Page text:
Given the fact that we live in an ever growing litigious world, property owners and managers are being advised by their legal counsel and insurance risk managers to insert as much language in their vendor contracts as possible to protect their interests.
One of the ways this is done is by using what is commonly known as Risk Transfer Mechanisms. This can include but not be limited to required coverages for your insurance such as: Additional Insured, Primary Non–Contributory, Waiver of Subrogation, Hold Harmless and Indemnification. In addition, higher limits for General Liability, Auto and Umbrella Liability are being requested, all of which seems to be more the norm and not the exception today. Most of these requirements are non negotiable with your customer.
So, with that said what can you do as a service provider to better protect your interests?
Unfortunately when an incident(s) allegedly takes place on a given property, the first course of action is for the owner to send the complaint to all of the properties service providers and let their respective insurance companies determine who potentially is at fault. Your assigned defense counsel will request a copy of the written contract for review of all terms and conditions. Hopefully they find sufficient language that will help provide you with a solid defense.
All to often we hear the common theme regarding claims as; ( I don’t know why my insurance company paid that claim, we had absolutely nothing to do with it)! This may only be true in some instances but in many, there may not have been the proper wording in your contract for your insurance carrier to dispose of the claim entirely or at the very least, minimize any settlement.
Here are some proven suggestions that could help. Have the following inserted in all contracts if possible:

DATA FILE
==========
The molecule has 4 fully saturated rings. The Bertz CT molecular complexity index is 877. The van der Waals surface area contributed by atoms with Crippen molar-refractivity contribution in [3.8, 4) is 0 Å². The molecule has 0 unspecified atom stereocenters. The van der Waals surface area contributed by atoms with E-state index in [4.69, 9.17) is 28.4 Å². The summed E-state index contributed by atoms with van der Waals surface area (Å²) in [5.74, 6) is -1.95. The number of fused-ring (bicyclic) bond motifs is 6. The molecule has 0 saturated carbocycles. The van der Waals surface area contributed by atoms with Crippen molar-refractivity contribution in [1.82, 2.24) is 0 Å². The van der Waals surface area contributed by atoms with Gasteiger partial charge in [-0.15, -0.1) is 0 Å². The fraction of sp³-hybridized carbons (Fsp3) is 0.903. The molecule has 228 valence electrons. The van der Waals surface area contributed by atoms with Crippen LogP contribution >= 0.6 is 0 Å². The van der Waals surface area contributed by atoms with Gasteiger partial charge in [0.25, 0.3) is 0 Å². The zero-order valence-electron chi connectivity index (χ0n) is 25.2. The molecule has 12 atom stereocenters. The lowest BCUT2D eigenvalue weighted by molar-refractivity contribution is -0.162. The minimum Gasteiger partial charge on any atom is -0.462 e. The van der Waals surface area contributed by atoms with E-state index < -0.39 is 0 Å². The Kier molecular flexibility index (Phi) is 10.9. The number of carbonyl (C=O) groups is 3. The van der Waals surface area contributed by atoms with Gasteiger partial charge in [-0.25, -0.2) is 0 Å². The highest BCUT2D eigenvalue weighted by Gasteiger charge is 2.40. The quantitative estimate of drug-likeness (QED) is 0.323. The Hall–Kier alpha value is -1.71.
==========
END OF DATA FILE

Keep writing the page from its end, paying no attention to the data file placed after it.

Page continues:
- Clearly define EXACTLY the scope of services that you are agreeing to perform. Be VERY SPECIFIC about time frames to conduct the work.
- Clearly define the boundaries of the property for which work is to be performed. Some sites have intersecting properties and you don’t want to be responsible for incidents outside of your described premises.
- Document the condition of the site both Pre and Post Service.
- Note any pre-existing hazards prior to commencing work
- Insert the following clause (or similar): "Contractor (your complete company name), cannot be held liable or responsible for any incident or action that arises outside of the defined scope of services for this property as outlined in this agreement. This to include any amendments to said contract mutually agreed thereto."
Please keep in mind that it is strongly suggested to advise your insurance provider with any and all requests regarding specific contract language from your customers. There could be requests for certain coverages and limits that your policy may not currently provide.
You should also consider consulting with your own legal counsel regarding any required or suggested contract wording.
Do all that you can to protect your business!
This month's NAPSA column is contributed by Scott Cerosky, pavement maintenance insurance consultant (914-714-0787). Scott is a member of the North American Power Sweeping Association (NAPSA) is a nonprofit association made up of 200+ contract sweepers, service providers and sweeping equipment dealers, manufacturers and suppliers. NAPSA is dedicated to providing beneficial support to the membership and enhancing services to the sweeping industry. For more information on NAPSA membership, please visit www.powersweeping.org or call (888) 757-0130.